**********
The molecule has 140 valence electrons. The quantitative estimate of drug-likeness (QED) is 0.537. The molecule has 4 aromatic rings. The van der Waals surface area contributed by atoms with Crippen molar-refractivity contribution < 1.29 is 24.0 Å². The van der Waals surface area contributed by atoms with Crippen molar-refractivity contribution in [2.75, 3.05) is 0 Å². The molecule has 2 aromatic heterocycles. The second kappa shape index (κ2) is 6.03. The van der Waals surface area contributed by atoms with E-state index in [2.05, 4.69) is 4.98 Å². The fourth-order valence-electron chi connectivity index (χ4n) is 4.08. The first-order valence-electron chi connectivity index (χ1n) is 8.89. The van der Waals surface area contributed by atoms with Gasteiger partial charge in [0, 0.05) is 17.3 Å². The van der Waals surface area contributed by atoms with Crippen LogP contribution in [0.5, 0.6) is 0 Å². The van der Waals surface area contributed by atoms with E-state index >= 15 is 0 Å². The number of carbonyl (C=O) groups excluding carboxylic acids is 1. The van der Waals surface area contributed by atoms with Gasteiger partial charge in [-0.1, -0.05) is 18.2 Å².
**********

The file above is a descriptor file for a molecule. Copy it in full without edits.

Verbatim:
The molecule has 140 valence electrons. The quantitative estimate of drug-likeness (QED) is 0.537. The molecule has 4 aromatic rings. The van der Waals surface area contributed by atoms with Crippen molar-refractivity contribution < 1.29 is 24.0 Å². The van der Waals surface area contributed by atoms with Crippen molar-refractivity contribution in [2.75, 3.05) is 0 Å². The molecule has 2 aromatic heterocycles. The second kappa shape index (κ2) is 6.03. The van der Waals surface area contributed by atoms with E-state index in [2.05, 4.69) is 4.98 Å². The fourth-order valence-electron chi connectivity index (χ4n) is 4.08. The first-order valence-electron chi connectivity index (χ1n) is 8.89. The van der Waals surface area contributed by atoms with Gasteiger partial charge in [0, 0.05) is 17.3 Å². The van der Waals surface area contributed by atoms with Crippen LogP contribution in [0.5, 0.6) is 0 Å². The van der Waals surface area contributed by atoms with E-state index >= 15 is 0 Å². The number of carbonyl (C=O) groups excluding carboxylic acids is 1. The van der Waals surface area contributed by atoms with Gasteiger partial charge in [-0.1, -0.05) is 18.2 Å².